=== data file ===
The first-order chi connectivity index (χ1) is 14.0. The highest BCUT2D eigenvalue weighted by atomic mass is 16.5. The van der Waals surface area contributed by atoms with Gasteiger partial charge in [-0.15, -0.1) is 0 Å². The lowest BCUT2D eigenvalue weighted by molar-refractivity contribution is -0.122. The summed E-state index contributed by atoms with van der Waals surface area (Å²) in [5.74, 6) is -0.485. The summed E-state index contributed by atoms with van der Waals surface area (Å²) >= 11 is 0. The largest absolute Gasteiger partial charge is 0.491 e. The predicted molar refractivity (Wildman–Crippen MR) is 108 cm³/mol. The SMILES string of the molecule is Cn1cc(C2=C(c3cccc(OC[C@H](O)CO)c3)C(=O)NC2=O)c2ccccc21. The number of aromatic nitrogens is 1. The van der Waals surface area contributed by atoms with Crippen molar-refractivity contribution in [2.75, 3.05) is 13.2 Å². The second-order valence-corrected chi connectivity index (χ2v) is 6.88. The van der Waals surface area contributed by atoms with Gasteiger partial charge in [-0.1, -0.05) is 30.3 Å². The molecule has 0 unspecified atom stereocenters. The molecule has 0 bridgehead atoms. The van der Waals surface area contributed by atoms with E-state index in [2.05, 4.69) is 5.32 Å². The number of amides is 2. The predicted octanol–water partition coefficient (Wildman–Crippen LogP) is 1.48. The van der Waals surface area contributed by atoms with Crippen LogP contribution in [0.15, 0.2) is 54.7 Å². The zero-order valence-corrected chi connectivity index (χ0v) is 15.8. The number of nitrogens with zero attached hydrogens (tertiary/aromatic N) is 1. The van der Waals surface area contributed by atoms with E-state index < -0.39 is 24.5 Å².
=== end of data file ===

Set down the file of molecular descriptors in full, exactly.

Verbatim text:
The first-order chi connectivity index (χ1) is 14.0. The highest BCUT2D eigenvalue weighted by atomic mass is 16.5. The van der Waals surface area contributed by atoms with Gasteiger partial charge in [-0.15, -0.1) is 0 Å². The lowest BCUT2D eigenvalue weighted by molar-refractivity contribution is -0.122. The summed E-state index contributed by atoms with van der Waals surface area (Å²) in [5.74, 6) is -0.485. The summed E-state index contributed by atoms with van der Waals surface area (Å²) >= 11 is 0. The largest absolute Gasteiger partial charge is 0.491 e. The predicted molar refractivity (Wildman–Crippen MR) is 108 cm³/mol. The SMILES string of the molecule is Cn1cc(C2=C(c3cccc(OC[C@H](O)CO)c3)C(=O)NC2=O)c2ccccc21. The number of aromatic nitrogens is 1. The van der Waals surface area contributed by atoms with Crippen molar-refractivity contribution in [2.75, 3.05) is 13.2 Å². The second-order valence-corrected chi connectivity index (χ2v) is 6.88. The van der Waals surface area contributed by atoms with Gasteiger partial charge in [-0.1, -0.05) is 30.3 Å². The molecule has 0 unspecified atom stereocenters. The molecule has 0 bridgehead atoms. The van der Waals surface area contributed by atoms with E-state index in [2.05, 4.69) is 5.32 Å². The number of amides is 2. The predicted octanol–water partition coefficient (Wildman–Crippen LogP) is 1.48. The van der Waals surface area contributed by atoms with Crippen LogP contribution in [0.15, 0.2) is 54.7 Å². The zero-order valence-corrected chi connectivity index (χ0v) is 15.8. The number of nitrogens with zero attached hydrogens (tertiary/aromatic N) is 1. The van der Waals surface area contributed by atoms with E-state index < -0.39 is 24.5 Å².